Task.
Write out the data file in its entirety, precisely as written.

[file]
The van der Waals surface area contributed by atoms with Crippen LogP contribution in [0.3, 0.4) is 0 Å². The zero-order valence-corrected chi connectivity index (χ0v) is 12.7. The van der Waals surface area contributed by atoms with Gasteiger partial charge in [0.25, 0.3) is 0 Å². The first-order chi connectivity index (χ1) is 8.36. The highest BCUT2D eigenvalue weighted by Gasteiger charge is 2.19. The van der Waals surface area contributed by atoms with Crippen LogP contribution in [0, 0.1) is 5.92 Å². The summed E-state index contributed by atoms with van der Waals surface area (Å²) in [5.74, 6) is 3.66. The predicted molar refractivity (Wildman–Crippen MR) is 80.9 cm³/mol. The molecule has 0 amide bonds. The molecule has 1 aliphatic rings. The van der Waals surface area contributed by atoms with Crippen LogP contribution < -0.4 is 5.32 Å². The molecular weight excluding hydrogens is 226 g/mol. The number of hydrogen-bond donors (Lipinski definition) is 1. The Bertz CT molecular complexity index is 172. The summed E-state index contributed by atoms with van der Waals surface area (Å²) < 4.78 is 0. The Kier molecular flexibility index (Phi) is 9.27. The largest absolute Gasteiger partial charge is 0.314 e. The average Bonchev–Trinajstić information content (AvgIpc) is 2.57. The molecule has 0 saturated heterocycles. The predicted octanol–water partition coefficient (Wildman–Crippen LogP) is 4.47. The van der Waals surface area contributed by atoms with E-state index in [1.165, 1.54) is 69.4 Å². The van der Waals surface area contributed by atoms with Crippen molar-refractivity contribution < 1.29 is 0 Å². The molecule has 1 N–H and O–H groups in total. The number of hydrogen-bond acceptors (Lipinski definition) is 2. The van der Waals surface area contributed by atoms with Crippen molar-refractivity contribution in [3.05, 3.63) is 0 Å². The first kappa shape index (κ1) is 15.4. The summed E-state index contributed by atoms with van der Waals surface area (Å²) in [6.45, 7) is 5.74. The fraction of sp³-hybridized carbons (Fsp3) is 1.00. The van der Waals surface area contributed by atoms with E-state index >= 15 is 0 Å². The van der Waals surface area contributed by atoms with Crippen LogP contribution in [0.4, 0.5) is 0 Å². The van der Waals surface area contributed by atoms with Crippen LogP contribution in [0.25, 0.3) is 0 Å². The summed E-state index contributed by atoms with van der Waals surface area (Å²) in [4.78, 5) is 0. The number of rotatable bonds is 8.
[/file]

The van der Waals surface area contributed by atoms with Crippen LogP contribution in [0.3, 0.4) is 0 Å². The zero-order valence-corrected chi connectivity index (χ0v) is 12.7. The van der Waals surface area contributed by atoms with Gasteiger partial charge in [0.25, 0.3) is 0 Å². The first-order chi connectivity index (χ1) is 8.36. The highest BCUT2D eigenvalue weighted by Gasteiger charge is 2.19. The van der Waals surface area contributed by atoms with Crippen LogP contribution in [0, 0.1) is 5.92 Å². The summed E-state index contributed by atoms with van der Waals surface area (Å²) in [5.74, 6) is 3.66. The predicted molar refractivity (Wildman–Crippen MR) is 80.9 cm³/mol. The molecule has 0 amide bonds. The molecule has 1 aliphatic rings. The van der Waals surface area contributed by atoms with Crippen LogP contribution < -0.4 is 5.32 Å². The molecular weight excluding hydrogens is 226 g/mol. The number of hydrogen-bond donors (Lipinski definition) is 1. The Bertz CT molecular complexity index is 172. The summed E-state index contributed by atoms with van der Waals surface area (Å²) < 4.78 is 0. The Kier molecular flexibility index (Phi) is 9.27. The largest absolute Gasteiger partial charge is 0.314 e. The average Bonchev–Trinajstić information content (AvgIpc) is 2.57. The molecule has 0 saturated heterocycles. The predicted octanol–water partition coefficient (Wildman–Crippen LogP) is 4.47. The van der Waals surface area contributed by atoms with E-state index in [1.165, 1.54) is 69.4 Å². The van der Waals surface area contributed by atoms with Crippen molar-refractivity contribution < 1.29 is 0 Å². The molecule has 1 N–H and O–H groups in total. The number of hydrogen-bond acceptors (Lipinski definition) is 2. The van der Waals surface area contributed by atoms with Crippen molar-refractivity contribution in [3.05, 3.63) is 0 Å². The first kappa shape index (κ1) is 15.4. The summed E-state index contributed by atoms with van der Waals surface area (Å²) in [6.45, 7) is 5.74. The fraction of sp³-hybridized carbons (Fsp3) is 1.00. The van der Waals surface area contributed by atoms with E-state index >= 15 is 0 Å². The van der Waals surface area contributed by atoms with Crippen LogP contribution in [0.4, 0.5) is 0 Å². The van der Waals surface area contributed by atoms with Crippen LogP contribution in [0.25, 0.3) is 0 Å². The summed E-state index contributed by atoms with van der Waals surface area (Å²) in [4.78, 5) is 0. The number of rotatable bonds is 8.